Leaving out of view what is fanciful in this representation, it may be readily admitted by those who adhere to the generally received doctrine that man consists of soul and body (and not of spirit, soul, and body), that the soul, besides its rational, voluntary, and moral faculties, has in it what may be called a principle of animal life. That is, that it has not only faculties which fit it for the higher exercises of a rational creature capable of fellowship with God, but also faculties which fit it for living in organic union with a material body. It may also be admitted that the soul, in this aspect, is the animating principle of the body, that by which all its functions are carried on. And it may further be admitted that the soul, in this aspect, is that which gives identity to the human body through all the changes of substance to which it is here subjected. And finally it may be admitted, such being the case, that the body which the soul is to have at the resurrection, is as really and truly identical with that which it had on earth, as the body of the man of mature life is the same which he had when he was an infant. All this may pass for what it is worth. What stands sure is what the Bible 780teaches, that our heavenly bodies are in some high, true, and real sense, to be the same as those which we now have.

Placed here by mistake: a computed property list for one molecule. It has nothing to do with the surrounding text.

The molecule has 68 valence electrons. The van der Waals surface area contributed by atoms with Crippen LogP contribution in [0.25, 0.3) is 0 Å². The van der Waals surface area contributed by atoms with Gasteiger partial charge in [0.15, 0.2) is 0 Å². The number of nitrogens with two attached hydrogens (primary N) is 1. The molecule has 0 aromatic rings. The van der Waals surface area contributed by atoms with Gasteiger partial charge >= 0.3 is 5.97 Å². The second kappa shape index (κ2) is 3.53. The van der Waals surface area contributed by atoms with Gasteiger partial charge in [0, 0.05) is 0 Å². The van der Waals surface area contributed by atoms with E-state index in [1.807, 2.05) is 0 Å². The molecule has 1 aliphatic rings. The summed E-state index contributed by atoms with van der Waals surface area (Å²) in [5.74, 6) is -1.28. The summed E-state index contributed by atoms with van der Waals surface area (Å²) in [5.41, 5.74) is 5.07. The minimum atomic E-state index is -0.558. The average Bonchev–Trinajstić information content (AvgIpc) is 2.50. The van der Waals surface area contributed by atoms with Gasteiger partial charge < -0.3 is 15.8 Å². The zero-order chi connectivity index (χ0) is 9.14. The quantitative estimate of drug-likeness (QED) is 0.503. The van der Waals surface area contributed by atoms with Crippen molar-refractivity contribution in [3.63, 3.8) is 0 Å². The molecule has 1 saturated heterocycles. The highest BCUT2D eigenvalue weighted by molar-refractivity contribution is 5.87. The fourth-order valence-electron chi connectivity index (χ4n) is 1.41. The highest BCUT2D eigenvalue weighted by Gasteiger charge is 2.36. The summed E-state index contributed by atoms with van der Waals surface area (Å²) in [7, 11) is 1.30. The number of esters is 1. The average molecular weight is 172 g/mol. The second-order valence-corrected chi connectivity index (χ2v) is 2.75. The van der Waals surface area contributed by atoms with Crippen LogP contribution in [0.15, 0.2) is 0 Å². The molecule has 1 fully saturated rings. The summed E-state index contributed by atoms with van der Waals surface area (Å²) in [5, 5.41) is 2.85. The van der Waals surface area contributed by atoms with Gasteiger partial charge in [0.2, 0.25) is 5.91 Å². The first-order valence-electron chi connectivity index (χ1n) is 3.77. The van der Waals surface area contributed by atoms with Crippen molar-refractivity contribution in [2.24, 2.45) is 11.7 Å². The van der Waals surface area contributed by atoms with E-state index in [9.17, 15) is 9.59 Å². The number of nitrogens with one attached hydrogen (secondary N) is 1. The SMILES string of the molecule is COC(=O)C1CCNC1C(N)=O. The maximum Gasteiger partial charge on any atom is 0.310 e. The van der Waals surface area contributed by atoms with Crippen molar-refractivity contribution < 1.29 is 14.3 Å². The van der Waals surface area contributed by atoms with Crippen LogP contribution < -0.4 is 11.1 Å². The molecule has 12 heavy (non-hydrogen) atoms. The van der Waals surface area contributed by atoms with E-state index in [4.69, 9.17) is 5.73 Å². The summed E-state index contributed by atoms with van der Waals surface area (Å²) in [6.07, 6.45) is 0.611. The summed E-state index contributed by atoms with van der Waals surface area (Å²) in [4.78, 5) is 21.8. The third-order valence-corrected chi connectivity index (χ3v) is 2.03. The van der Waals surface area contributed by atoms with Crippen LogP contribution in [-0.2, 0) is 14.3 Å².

Nature of the Resurrection Body.
It is obvious that this is a subject of which we can know nothing, except from divine revelation. We are of necessity as profoundly ignorant of this matter, as of the nature of the inhabitants of the planets or of the sun. The speculations of men concerning the nature of the future body have been numerous; some merely fanciful, others, revolting.
There are two negative statements in the Bible on this subject, which imply a great deal. One is the declaration of Christ, That in the resurrection men neither marry nor are given in marriage, but are as the angels of God. The other is the words of Paul in 1 Corinthians xv. 50, “Flesh and blood cannot inherit the kingdom of God.” There seem to be plainly three things implied or asserted in these passages. (1.) That the bodies of men must be specially suited to the state of existence in which they are to live and act. (2.) That our present bodies, that is, our bodies as now organized, consisting as they do of flesh and blood, are not adapted to our future state of being. And (3.) That everything in the organization or constitution of our bodies designed to meet our present necessities, will cease with the life that now is. Nothing of that kind will belong to the resurrection body. If blood be no longer our life, we shall have no need of organs of respiration and nutrition. So long as we are ignorant of the conditions of existence which await us after the resurrection, it is vain to speculate on the constitution of our future bodies. It is enough to know that the glorified people of God will not be cumbered with useless organs, or trammeled by the limitations which are imposed by our present state of existence.